The board found fault with the captain’s failure to intervene more quickly, but it’s not hard to imagine that he did all he could, given the kamikaze dive into which the FO had put the airplane, as well as the short time he had to diagnose an unimaginable situation and react to it.

The NTSB included the FAA among the contributing factors in this accident. If the agency had acted sooner, the board wrote, to implement the electronic pilot-records database that Congress ordered it to create in 2010, the FO’s shortcomings would have been discoverable by potential employers. As it was, the still-prevalent manual system for retrieving information about pilots’ employment and performance histories remains cumbersome, haphazard and easily gamed.

Many pilots won’t welcome a system of federal surveillance that will make every bad day in the simulator or thorny experience with a check pilot available to future employers. However, as several board members pointed out in concurring statements, the military services have no trouble washing out poorly performing candidates, and it is perhaps better to disappoint a few than for lives to be lost because of grotesque and predictable failures of airmanship.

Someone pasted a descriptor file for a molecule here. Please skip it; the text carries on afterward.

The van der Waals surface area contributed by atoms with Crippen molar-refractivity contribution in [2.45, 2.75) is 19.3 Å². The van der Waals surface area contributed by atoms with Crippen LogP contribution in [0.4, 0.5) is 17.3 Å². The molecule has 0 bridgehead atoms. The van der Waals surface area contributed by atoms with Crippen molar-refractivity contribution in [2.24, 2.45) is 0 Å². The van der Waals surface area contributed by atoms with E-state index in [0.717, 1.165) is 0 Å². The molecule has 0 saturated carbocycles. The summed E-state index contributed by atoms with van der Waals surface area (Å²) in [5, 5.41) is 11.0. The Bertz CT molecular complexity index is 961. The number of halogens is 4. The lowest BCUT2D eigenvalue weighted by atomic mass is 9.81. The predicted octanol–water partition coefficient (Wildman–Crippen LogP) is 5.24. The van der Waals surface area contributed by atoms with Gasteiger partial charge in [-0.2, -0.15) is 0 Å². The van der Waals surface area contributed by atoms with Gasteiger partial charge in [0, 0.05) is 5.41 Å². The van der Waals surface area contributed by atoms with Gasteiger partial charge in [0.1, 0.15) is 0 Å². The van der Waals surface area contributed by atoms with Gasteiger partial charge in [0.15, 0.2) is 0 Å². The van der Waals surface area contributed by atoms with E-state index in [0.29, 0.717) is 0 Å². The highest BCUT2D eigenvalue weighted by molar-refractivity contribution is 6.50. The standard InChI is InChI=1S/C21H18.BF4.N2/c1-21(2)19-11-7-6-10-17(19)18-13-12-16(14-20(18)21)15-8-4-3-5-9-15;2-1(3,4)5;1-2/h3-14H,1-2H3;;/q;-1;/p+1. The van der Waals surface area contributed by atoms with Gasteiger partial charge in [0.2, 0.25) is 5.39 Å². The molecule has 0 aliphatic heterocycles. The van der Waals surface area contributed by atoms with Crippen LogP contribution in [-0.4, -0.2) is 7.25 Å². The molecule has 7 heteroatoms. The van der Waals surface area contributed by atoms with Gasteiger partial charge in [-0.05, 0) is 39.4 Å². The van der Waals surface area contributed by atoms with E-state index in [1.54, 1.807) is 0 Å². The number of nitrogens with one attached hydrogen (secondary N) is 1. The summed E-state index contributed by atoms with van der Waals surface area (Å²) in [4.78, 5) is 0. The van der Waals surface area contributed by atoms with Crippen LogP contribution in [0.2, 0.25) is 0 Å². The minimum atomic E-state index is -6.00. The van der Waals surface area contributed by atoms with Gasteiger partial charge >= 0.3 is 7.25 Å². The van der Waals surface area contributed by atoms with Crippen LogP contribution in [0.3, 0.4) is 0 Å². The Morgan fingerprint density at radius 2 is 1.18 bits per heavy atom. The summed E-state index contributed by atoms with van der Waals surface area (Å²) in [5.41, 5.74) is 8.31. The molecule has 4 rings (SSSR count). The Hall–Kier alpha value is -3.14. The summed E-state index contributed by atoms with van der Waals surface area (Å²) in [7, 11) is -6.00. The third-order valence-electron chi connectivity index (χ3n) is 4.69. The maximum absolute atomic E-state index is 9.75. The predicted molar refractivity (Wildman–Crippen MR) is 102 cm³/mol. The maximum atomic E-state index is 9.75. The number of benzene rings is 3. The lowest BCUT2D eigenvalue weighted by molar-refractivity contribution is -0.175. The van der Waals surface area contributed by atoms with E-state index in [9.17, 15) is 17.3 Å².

Which Way Is Up?

Two components of this accident stand out: the “somatogravic illusion” and the system of hiring, testing and record-keeping that can put an obviously unqualified pilot into the cockpit of an airliner.

Editor’s note: These articles are based in part upon the NTSB final report for a given accident. The intention is to bring the probable and contributing causes of these accidents to our readers’ attention, so they can learn from them and apply them to their own flying.

The NTSB cited many instances of pilots with well-documented weaknesses who eventually became responsible for a crash. Several members mentioned the 2009 Colgan Air accident near Buffalo, New York, where the captain misinterpreted a correct action by the automatic flight-control system and reacted by stalling the airplane and holding it in the stall all the way to the ground.

As to the somatogravic illusion—the word comes from the Greek soma, meaning “body,” as in somatic symptoms—it has been held responsible for many crashes in which a pilot taking off in darkness over water or unlighted terrain descends under control in the belief that the airplane is climbing. Burke Lakefront Airport in Cleveland has seen at least three such accidents. The importance of relying on instruments, not sensory cues, and maintaining a positive rate of climb after takeoff is obvious to everyone, and yet, this class of accident continues to occur.

This story appeared in the November 2020, Buyers Guide issue of Flying Magazine